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A Great Champion of Freedom



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She was called the Iron Lady — by the Soviets first and then by her British opponents — because her belief in freedom and her opposition to tyranny were cast in iron. We must not forget that in the winter of 1978 Britain was widely known as the “sick man of Europe” and the British government had become so dysfunctional that dead bodies went unburied and uncollected trash piled up in the streets.

Some said that Great Britain would never recover, but in the spring of 1979 the Labour government was ousted and Conservative Margaret Thatcher became Britain’s first woman prime minister. Her stated goal: to get rid of what she called “the nanny state.” She broke the grip of power-hungry trade unions, sold off state-owned enterprises such as British Telecom and British Steel, reduced the budget deficit, and trimmed spending.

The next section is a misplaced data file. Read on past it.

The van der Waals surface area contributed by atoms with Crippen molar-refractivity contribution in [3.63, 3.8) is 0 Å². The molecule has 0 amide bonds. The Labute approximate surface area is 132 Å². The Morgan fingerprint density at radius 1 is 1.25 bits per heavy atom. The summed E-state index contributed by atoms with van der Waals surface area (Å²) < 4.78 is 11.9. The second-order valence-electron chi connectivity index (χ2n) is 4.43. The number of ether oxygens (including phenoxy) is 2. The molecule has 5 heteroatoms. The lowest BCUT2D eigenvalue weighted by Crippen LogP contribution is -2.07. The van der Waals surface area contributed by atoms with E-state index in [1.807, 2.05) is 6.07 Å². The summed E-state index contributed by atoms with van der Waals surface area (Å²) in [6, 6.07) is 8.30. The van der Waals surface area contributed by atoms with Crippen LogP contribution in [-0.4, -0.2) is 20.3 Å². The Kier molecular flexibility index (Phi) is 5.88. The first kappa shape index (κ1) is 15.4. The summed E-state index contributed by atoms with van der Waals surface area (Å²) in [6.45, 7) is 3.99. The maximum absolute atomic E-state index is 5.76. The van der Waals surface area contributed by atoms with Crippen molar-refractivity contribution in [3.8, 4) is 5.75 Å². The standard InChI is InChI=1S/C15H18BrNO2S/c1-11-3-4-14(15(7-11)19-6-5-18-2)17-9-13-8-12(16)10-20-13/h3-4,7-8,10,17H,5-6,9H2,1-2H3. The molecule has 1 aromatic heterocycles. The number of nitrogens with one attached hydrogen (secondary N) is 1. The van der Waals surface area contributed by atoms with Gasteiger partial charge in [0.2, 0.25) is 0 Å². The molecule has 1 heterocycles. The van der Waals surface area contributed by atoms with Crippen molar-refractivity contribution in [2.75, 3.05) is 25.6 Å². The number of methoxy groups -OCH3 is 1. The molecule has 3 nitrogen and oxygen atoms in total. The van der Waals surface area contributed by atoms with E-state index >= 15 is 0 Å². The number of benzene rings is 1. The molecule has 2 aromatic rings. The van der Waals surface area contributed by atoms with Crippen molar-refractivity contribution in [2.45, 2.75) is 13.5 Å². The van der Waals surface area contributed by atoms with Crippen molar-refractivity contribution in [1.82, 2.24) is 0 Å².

Britain embarked on the longest economic expansion in the post–World War II period as real household income rose 34 percent during the 1980s. Thatcher proved yet again, as my colleague Ed Feulner wrote, that “freedom works for everyone.” The same rolling back of our welfare state can occur here with the right leadership guided by the right ideas. We are nowhere near as far down the road to serfdom as Britain was in the 1970s. So take heart, fellow conservatives, and follow the lead of a great champion of freedom who understood, in the words of the British political philosopher Kenneth Minogue, that a good life is not the gift of government but is made possible by “the vigor of a free society.”



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